The recent gathering of diplomats hosted by Saudi Arabia in Jeddah was a notable event – at least in size and participation, if not outcomes. Over 40 nations were represented, with the “peace talks” revolving around pathways for ending the war in Ukraine.

The Russians weren’t there, so it was easy for everyone to agree “in principle” that Kyiv should get all of its territory back. But the entire affair was really just a Ukrainian attempt to corral support, especially from the Global South, for president Zelensky’s unrealistic 10-point “peace plan” as if peace is a popularity contest rather than the bloody outcome of a tragic conflagration.

The Saudis had their own motives for playing host to this rather pointless exercise, to do with the never-ending jockeying for power and influence within the Middle East and projecting some sense of respectability and concern for human rights abroad. Just as with the African delegation that went to Kyiv on a “peace mission” in June – comprised of no less than five presidents, including Cyril Ramaphosa of South Africa – the Jeddah get-together was less about actual diplomacy and the war at hand, and more about posturing and political opportunism.

The very notion of holding “peace talks” without one of the belligerents present would have been nonsensical until relatively recently. In the age of social media, however, where the optics of concern for world peace and of “relevance” on the world stage seem to matter more than the substance, such chances to play at “diplomacy” and take instagram selfies are not to be missed.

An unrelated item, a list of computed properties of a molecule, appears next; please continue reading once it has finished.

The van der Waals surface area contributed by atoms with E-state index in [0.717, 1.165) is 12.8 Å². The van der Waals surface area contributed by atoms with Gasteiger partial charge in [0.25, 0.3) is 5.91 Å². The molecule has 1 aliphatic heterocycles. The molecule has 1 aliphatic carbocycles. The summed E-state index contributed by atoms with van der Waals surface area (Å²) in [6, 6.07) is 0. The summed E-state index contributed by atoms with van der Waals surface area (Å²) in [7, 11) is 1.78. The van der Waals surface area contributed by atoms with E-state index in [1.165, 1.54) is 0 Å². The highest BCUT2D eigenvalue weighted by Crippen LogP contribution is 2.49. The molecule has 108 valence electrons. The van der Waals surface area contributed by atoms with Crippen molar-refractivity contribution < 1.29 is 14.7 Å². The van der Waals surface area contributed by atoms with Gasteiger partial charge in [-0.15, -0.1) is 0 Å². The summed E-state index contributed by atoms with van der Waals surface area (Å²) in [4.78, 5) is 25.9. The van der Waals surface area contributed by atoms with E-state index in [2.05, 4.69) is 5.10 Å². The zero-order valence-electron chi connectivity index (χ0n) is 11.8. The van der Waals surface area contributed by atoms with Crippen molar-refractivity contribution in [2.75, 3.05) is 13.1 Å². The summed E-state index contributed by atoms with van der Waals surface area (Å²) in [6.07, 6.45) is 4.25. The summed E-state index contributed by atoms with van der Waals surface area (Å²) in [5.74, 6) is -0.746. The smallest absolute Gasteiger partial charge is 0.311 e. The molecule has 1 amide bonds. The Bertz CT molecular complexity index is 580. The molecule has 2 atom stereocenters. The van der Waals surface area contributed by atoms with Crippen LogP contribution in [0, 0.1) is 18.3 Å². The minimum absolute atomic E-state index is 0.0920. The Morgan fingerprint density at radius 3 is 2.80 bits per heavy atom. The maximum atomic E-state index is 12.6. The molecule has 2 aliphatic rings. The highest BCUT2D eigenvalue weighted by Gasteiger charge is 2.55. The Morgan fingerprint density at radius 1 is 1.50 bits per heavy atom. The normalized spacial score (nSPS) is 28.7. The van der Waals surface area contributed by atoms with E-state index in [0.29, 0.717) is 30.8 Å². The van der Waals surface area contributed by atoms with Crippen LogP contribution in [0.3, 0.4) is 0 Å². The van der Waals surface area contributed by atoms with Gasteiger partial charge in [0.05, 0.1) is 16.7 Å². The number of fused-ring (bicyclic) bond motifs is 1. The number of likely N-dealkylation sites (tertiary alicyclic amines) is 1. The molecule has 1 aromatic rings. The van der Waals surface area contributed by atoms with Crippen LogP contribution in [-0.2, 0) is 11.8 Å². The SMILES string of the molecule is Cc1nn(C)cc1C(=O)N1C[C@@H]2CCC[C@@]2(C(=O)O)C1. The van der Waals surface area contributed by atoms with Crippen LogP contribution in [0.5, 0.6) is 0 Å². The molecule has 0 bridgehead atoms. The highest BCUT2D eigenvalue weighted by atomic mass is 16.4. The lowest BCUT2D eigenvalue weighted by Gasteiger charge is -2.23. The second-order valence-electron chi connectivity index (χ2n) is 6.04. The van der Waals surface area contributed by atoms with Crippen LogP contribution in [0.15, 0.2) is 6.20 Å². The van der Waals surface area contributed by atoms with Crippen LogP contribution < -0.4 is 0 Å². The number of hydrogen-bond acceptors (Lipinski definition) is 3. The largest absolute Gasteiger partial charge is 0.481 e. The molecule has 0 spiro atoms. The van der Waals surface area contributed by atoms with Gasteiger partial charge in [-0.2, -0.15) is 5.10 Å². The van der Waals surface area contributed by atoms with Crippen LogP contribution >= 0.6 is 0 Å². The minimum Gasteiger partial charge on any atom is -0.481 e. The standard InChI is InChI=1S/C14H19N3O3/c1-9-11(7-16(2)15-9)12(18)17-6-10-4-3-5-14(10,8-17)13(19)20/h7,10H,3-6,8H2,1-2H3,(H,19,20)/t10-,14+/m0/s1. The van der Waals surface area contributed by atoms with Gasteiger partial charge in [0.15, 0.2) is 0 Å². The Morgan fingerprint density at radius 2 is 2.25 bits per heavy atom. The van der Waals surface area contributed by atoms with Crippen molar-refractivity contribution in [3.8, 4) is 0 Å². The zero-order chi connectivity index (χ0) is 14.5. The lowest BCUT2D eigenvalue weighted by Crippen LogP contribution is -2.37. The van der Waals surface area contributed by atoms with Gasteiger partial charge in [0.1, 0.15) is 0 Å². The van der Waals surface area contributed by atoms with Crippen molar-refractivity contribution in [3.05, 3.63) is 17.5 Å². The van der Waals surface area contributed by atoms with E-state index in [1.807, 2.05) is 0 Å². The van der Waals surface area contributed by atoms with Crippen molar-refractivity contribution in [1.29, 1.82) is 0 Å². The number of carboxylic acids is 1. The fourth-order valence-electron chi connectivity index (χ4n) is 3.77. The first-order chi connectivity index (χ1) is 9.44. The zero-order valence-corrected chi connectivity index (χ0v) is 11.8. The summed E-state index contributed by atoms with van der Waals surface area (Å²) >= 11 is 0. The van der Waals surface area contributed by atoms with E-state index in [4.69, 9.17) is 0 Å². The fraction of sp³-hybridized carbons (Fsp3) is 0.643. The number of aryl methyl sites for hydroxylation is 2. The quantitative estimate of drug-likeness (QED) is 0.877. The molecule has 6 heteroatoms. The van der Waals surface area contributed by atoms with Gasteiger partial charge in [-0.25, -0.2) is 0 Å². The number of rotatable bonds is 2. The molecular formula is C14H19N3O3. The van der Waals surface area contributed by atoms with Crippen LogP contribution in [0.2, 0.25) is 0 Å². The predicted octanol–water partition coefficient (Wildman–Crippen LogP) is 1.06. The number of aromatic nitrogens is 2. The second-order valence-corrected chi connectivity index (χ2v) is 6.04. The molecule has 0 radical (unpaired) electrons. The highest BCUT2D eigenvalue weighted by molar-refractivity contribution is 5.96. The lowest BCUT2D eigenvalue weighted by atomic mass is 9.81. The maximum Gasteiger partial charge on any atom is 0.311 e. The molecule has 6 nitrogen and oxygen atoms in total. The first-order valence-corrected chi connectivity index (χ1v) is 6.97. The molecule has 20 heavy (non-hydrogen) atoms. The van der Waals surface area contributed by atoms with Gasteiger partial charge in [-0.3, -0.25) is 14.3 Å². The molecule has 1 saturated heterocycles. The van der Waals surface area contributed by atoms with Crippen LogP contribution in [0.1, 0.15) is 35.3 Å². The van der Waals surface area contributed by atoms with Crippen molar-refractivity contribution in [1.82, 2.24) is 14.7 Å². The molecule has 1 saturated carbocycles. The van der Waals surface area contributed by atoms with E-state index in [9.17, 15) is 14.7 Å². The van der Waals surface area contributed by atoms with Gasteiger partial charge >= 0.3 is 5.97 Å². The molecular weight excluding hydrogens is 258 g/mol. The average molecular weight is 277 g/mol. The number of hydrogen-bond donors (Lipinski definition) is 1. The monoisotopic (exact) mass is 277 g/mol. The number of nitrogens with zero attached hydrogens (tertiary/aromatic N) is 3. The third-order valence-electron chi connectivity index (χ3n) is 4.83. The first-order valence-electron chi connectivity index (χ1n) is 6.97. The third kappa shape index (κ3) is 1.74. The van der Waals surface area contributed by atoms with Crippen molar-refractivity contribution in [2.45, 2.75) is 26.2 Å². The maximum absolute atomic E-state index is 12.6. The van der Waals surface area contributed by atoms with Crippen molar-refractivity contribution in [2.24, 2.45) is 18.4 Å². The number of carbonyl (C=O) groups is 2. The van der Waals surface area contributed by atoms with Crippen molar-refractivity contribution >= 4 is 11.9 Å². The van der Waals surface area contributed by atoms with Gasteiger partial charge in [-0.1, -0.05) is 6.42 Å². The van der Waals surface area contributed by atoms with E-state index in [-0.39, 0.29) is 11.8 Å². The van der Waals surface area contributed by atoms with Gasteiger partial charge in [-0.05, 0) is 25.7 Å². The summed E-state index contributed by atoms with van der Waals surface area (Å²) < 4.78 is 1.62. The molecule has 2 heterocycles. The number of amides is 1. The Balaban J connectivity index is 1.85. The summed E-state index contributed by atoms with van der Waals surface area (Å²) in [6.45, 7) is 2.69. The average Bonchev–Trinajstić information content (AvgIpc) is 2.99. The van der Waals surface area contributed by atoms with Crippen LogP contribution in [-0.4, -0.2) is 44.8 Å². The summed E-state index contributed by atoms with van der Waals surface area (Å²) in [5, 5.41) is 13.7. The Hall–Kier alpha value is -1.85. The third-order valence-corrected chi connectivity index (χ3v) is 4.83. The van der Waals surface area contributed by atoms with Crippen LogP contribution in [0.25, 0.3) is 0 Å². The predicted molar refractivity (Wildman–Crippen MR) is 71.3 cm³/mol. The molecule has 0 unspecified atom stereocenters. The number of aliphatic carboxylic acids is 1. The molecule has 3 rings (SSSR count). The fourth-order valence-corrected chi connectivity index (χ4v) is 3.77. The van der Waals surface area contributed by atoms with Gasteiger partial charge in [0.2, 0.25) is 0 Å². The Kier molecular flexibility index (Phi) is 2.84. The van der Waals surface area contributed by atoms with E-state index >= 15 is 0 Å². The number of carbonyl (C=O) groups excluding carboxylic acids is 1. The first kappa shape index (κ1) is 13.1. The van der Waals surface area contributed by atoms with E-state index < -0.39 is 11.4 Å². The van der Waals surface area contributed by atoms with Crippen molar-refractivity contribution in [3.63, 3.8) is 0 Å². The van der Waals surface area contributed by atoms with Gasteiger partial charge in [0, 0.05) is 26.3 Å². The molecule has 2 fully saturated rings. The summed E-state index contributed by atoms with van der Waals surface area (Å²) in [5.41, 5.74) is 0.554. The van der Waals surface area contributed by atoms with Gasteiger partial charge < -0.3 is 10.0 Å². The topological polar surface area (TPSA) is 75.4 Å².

But there was a time when peace – and stability – was a serious pursuit, with serious and responsible statesmen like Henry Kissinger striving hard to achieve it in the teeth of vicious opposition from the ever-present pro-war hawks’ party.

Civil society was more interested in the matter then, certainly during the Cold War but also up to the 2003 Iraq War. But today even the traditionally anti-war radical Left across the US and Europe has turned from the subject, leaving mostly elements of the Right to argue for the virtues and necessity of peace in its stead.

This atrophy of our collective peace-making and peace-willing powers is not accidental; it has profound causes stretching back years – even decades, by now. It goes hand in hand with the progressive descent of Western society and political culture into the dumbed-down, distracted, corrupt, increasingly authoritarian and farcical carrousel of absurdities we now see in public life on a daily basis.

Read the rest at Brussels Signal.

Gabriel Elefteriu is a Fellow at Yorktown Institute.

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